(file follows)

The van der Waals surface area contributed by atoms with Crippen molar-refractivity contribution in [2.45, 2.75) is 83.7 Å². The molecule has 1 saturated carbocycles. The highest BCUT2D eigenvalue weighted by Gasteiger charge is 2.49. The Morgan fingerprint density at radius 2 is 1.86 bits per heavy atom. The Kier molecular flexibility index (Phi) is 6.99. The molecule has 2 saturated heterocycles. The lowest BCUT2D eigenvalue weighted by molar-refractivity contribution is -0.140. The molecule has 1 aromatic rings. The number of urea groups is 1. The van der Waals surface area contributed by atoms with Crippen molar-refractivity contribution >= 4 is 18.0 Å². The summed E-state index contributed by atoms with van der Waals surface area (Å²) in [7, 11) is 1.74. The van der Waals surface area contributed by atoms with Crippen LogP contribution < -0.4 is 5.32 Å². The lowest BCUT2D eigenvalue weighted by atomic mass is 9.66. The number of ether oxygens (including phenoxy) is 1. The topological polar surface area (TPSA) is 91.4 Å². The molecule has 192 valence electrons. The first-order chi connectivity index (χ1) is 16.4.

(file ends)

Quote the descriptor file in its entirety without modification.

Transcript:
The van der Waals surface area contributed by atoms with Crippen molar-refractivity contribution in [2.45, 2.75) is 83.7 Å². The molecule has 1 saturated carbocycles. The highest BCUT2D eigenvalue weighted by Gasteiger charge is 2.49. The Morgan fingerprint density at radius 2 is 1.86 bits per heavy atom. The Kier molecular flexibility index (Phi) is 6.99. The molecule has 2 saturated heterocycles. The lowest BCUT2D eigenvalue weighted by molar-refractivity contribution is -0.140. The molecule has 1 aromatic rings. The number of urea groups is 1. The van der Waals surface area contributed by atoms with Crippen molar-refractivity contribution >= 4 is 18.0 Å². The summed E-state index contributed by atoms with van der Waals surface area (Å²) in [7, 11) is 1.74. The van der Waals surface area contributed by atoms with Crippen LogP contribution < -0.4 is 5.32 Å². The lowest BCUT2D eigenvalue weighted by atomic mass is 9.66. The number of ether oxygens (including phenoxy) is 1. The topological polar surface area (TPSA) is 91.4 Å². The molecule has 192 valence electrons. The first-order chi connectivity index (χ1) is 16.4.